United Nations: Is Russia part of the UN and what is Article 51 of the UN Charter?
During the meeting, Ukraine’s UN Ambassador Sergiy Kyslytsya effectively called for Russia’s expulsion from the meeting and the UN.
“Three minutes ago your president declared war on my country,” Kyslytsya told his Russian counterpart.
“There is no purgatory for war criminals, Mr. Ambassador, they go to hell,” he later continued.
Here’s how the UN has reacted so far and whether Russia can use the UN charter as justification for the invasion.
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Is Russia a member of the UN?
The Russian Federation, which represents Russia, is a member of the United Nations, having assumed permanent member status after the dissolution of the Soviet Union in 1991.
The Soviet Union was a founding member of the UN in 1945.
How did the UN react to the Russian-Ukrainian war?
The UN was convening an emergency Security Council meeting when President Vladimir Putin ordered the “special military operation” that marked the start of the Russian invasion of Ukraine.
Alongside the meeting, Russian President Vladimir Putin went on television in Russia to announce the military operation, which was supposed to protect Ukrainian civilians from the rise of the Nazis, a claim widely considered incorrect.
During the council meeting, Ukrainian Ambassador Sergiy Kyslytsya said the council warned them that it was now “too late” for diplomacy.
“It is too late, my dear colleagues, to talk about de-escalation. I call on each of you to do your utmost to stop the war.
“President Putin, in the name of humanity, bring your troops back to Russia,” UN Secretary-General Antonio Guterres said after the Security Council’s emergency meeting on Ukraine.
He later called the invasion “the saddest moment of my tenure”.
What is Article 51 of the United Nations Charter?
Seeking to justify Russia’s invasion of Ukraine, Russian Ambassador to the UN and current President of the Security Council Vasily Nebenzya told his fellow council members that ‘special operations’ were underway .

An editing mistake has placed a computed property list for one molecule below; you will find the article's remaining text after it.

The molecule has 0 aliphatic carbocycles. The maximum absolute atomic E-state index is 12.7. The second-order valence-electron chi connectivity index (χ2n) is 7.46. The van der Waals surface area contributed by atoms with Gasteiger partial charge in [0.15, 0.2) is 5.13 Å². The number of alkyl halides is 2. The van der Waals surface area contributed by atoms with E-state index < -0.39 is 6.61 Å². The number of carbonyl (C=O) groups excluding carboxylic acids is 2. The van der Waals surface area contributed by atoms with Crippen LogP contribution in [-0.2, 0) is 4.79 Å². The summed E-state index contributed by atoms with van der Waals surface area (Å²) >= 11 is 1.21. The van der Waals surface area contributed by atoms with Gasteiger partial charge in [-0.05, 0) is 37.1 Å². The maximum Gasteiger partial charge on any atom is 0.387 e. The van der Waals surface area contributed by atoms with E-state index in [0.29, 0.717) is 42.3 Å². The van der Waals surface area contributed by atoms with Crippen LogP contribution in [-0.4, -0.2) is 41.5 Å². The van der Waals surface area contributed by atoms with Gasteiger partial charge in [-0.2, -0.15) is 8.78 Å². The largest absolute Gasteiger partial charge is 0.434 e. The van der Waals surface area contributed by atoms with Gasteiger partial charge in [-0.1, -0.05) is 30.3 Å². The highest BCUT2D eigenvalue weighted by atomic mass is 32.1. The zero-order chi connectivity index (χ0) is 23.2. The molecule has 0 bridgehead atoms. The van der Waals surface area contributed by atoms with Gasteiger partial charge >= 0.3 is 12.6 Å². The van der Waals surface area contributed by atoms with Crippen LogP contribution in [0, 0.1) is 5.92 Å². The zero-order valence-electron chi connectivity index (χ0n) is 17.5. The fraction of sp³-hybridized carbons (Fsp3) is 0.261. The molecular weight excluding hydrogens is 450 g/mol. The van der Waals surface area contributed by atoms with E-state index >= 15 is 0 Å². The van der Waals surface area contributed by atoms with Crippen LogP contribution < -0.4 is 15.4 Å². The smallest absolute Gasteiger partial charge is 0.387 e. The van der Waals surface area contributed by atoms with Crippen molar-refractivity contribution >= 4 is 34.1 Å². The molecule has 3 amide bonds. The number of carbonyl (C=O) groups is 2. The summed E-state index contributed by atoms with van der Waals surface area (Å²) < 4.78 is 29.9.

He went to assert that the action did not constitute a war and was a consequence of Ukraine’s actions.
“The purpose of the operation is to protect people who for eight years have suffered the ‘genocide of the Ukrainian regime,'” Nebenzya said, saying the action was justified under Article 51 of the United Nations Charter. United.
This article allows for individual or collective self-defence in the face of an armed attack against a member state of the UN.
“Nothing in this Charter shall impair the inherent right of individual or collective self-defence should an armed attack occur against a Member of the United Nations, until the Security Council has taken such measures as may be necessary to maintain the peace and international security,” it read.
“Measures taken by Members in the exercise of this right of self-defence shall be immediately reported to the Security Council and shall in no way affect the power and responsibility of the Security Council under this Charter. , to take at any time such measures as it deems necessary to maintain or restore international peace and security.
Putin demanded that Ukrainian forces lay down their arms and reiterated his position that any Ukrainian membership in NATO was unacceptable to Moscow, according to state media.
However, other countries around the world have refuted claims that the invasion was legal, with German UN Ambassador Antje Leendertse calling it a “brazen violation of international law” and Britain’s Dame Barbara Woodward describing the attack as “unprovoked, unjust”. and a “dark day for Ukraine”.